Jack Ma's Alibaba is spending $100 million to promote rugby in China and Hong Kong has long held a hugely successful sevens tournament. But the big unknown is whether crowds and television audiences would tune in for, say, a match between a Perth and Sri Lankan side or a clash of Singapore and South Korean teams.

    With six teams, the competition would need at least 150 players. To get the attention of sports fans across the region it would need to attract some very big names, both Australian and foreign.

    Not a rebel tournament?

    That could be Australians and others playing overseas in competitions in France and the United Kingdom, though wages are high there and Forrest's competition would probably have to pay a premium to get players to move to non-traditional rugby markets.

    There are also about a dozen or so Force players that are said to want to stay in Perth and potentially join the new venture, or have signed contacts with other Super Rugby teams but would stay in the west if there is a guaranteed team to play for.

    Forrest's people have been at pains since the announcement to stress the league would not be a rebel entity, so presumably it will need the imprimatur of both the Australian Rugby Union and World Rugby – as well as as the countries where teams would be based.

    There are big issues finding a spot in the rugby calendar though, with Australian players starting with Super Rugby in February and going all the way through to the end of November with the Wallabies tour of Europe.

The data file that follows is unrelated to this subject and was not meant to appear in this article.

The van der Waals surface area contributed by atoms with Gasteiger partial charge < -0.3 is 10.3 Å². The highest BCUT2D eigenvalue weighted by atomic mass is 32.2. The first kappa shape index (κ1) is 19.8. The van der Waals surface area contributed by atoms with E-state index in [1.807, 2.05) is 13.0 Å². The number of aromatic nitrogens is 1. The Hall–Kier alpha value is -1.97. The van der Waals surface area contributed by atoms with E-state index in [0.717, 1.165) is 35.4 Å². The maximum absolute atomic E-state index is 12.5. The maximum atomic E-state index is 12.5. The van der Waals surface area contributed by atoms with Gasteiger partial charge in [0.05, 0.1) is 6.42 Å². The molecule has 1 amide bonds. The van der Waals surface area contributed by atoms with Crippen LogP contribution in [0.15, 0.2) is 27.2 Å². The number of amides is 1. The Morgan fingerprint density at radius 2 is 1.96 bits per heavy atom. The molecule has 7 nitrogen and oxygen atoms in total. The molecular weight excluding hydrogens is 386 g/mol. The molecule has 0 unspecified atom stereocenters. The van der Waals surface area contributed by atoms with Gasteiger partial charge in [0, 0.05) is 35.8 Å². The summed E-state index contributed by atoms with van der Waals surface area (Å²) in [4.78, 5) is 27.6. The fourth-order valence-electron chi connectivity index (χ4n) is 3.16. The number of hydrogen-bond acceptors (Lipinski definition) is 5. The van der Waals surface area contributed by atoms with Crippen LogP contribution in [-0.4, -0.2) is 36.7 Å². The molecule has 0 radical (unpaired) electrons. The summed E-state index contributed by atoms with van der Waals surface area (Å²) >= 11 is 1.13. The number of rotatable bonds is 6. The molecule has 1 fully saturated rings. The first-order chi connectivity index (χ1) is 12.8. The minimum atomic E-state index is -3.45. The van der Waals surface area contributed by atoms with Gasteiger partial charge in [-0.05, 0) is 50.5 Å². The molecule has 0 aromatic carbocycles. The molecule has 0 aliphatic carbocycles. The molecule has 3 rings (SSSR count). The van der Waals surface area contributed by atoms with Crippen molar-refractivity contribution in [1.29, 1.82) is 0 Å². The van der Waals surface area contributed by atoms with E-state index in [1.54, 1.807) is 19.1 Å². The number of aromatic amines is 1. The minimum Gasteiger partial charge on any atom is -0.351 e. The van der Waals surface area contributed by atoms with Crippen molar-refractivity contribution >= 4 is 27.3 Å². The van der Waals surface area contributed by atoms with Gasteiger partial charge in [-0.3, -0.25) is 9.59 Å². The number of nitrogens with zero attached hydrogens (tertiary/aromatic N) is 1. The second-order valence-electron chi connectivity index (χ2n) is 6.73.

Perhaps the best Forrest could start with is a rugby version of cricket's now hugely successful Indian Premier League. After initial indifference from administrators, sheer weight of money has seen that tournament force the rest of the world to create a hole in the calendar in order to allow best players from everywhere compete.

    India is, of course, a cricket mad country though. Can Forrest do something similar with rugby? It will be immensely difficult. But then again so was establishing Fortescue as a mining giant. It will be fascinating to watch the billionaire pick up the rugby ball and attempt to run with it.

    http://www.afr.com/business/sport/ca...#ixzz4sK6WtQcl

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  12. #87
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    It's great to see positive stories on this. I saw an article in a Queensland paper saying they were interested in having a team. My hope is EARU isn't using this as an excuse for getting rid of the NRC and just riding on the coat tails of this!

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  13. #88